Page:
He may blend in as one of the Tampa Bay Lightning's assistant coaches, but when the name Steve 'Stumpy' Thomas is heard by Blackhawks fans, heads turn. He played more than 1,200 games for five teams during his NHL career, which included seven years in Chicago.
Now, in the Stanley Cup Final for the second time — his first as a coach — Thomas looked back at his time in the Windy City.
"I had the opportunity to play in the Old Stadium, and I had the opportunity to play in the United Center, so we had some good teams," Thomas told CSN Chicago last week in Tampa Bay. "I played with the likes of Denis Savard, Steve Larmer, Doug Wilson, some of the great players that have ever played in the organization. I have fond, fond memories."
Thomas made plenty of friends during his 20-year playing career. Former teammate Adam Creighton was with him for stops with both the Blackhawks and Islanders. The two combined for 74 goals in the 1989-90 season with Chicago.
"He was probably my closest buddy there. But we were such a real close team. With Mike Keenan there we wanted no other way than to have a close bunch of guys, and we were," he said. "We were pretty successful."
[NBC SHOP: Gear up, Blackhawks fans!]
One of the many highlights in his career was being part of the tradition of the National Anthem at the old Chicago Stadium.
"Whether it was in postseason or whether it was during the regular season, you just had a chill run down your spine every single time because it was so loud," he said. You didn't even think a building could be so loud. And that just jacked you up for the first 10 minutes of a game. And I know that a lot of teams that came into our building just wanted to weather the storm for the first five, seven, 10 minutes. They brought that over to the United Center.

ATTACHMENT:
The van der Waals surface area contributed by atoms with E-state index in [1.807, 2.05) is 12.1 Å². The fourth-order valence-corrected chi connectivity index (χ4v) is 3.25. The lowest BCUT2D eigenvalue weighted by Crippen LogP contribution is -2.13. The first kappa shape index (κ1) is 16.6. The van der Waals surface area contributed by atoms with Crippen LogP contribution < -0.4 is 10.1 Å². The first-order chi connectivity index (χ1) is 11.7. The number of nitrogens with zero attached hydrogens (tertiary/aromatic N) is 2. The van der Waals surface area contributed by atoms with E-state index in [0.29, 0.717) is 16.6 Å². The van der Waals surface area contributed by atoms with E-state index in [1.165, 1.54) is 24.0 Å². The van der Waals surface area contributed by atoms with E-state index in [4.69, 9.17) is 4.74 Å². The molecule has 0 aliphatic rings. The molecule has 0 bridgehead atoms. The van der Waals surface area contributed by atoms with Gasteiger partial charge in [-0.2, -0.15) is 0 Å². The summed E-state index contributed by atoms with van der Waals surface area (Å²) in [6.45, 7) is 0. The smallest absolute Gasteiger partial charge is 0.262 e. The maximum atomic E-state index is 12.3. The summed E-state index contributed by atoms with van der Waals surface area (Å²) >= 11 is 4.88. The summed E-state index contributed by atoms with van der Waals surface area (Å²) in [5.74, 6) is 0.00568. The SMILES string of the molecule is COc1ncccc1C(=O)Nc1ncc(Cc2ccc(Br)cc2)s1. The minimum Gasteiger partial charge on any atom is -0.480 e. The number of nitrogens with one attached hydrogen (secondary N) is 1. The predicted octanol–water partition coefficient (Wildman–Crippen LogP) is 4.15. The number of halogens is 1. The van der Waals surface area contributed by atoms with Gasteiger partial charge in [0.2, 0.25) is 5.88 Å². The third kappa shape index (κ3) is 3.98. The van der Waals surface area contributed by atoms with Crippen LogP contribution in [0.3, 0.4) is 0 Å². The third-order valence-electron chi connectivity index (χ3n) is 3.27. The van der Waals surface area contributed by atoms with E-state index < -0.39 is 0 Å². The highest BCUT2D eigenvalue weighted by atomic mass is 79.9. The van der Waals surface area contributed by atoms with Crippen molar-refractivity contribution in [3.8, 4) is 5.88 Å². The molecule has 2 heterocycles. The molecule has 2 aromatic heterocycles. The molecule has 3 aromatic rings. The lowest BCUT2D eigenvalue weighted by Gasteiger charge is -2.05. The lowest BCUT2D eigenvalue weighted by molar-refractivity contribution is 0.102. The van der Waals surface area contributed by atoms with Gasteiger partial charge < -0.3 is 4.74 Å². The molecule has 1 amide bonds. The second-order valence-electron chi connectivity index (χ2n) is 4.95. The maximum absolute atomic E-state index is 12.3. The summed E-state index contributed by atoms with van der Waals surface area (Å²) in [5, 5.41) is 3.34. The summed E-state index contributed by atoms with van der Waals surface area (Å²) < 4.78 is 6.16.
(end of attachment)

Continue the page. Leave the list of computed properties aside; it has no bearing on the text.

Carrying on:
"Now it's just over the top in there. It's a great place to play and if you can't get ready to play in that building, you shouldn't be in the game."
Thomas reached the Conference Final with the Blackhawks in back-to-back seasons, but couldn't get past the Oilers and Flames, respectively.
After stops with the Islanders, Devils, and Maple Leafs, Thomas landed back in Chicago as a free agent in 2001.
In March 2003 at the trade deadline, the 39-year old forward was sent to Anaheim. Three months later he found himself playing in his only Stanley Cup Final. The New Jersey Devils outlasted the Ducks in seven games, and Thomas hung up the skates one year later after a season in Detroit.
"We were the No. 8 seed and went and got in the Final and lost in Game 7, so that was a tough pill to swallow," he said. "It was my 19th year in the league nad it was the only time I had a chance to be in the Stanley Cup Final."
Twelve years after reaching his first Final, he's back again with a chance to raise the Stanley Cup. He joined the Lightning in 2010 monitoring player development, and was named an assistant coach in 2012. While the excitement is still there being two wins away from the ultimate goal, he says it's different being here as a coach compared to a player.
"You feel like you've added, you've contributed in a different way, and it's just as satisfying for me to be able to sit here at the end of this series and say we did everything we could to win a Cup," he said, "and hopefully we win one. If we don't, then we'll have no regrets from it."
With the series tied 2-2, it's going to be a battle for either team to win two more games.
As for Thomas' take on the outcome, may the best team win.
John Schippman is the Assistant News Director and Blackhawks Producer at Comcast SportsNet Chicago. You can follow John on Twitter at @JOHNSHIP99.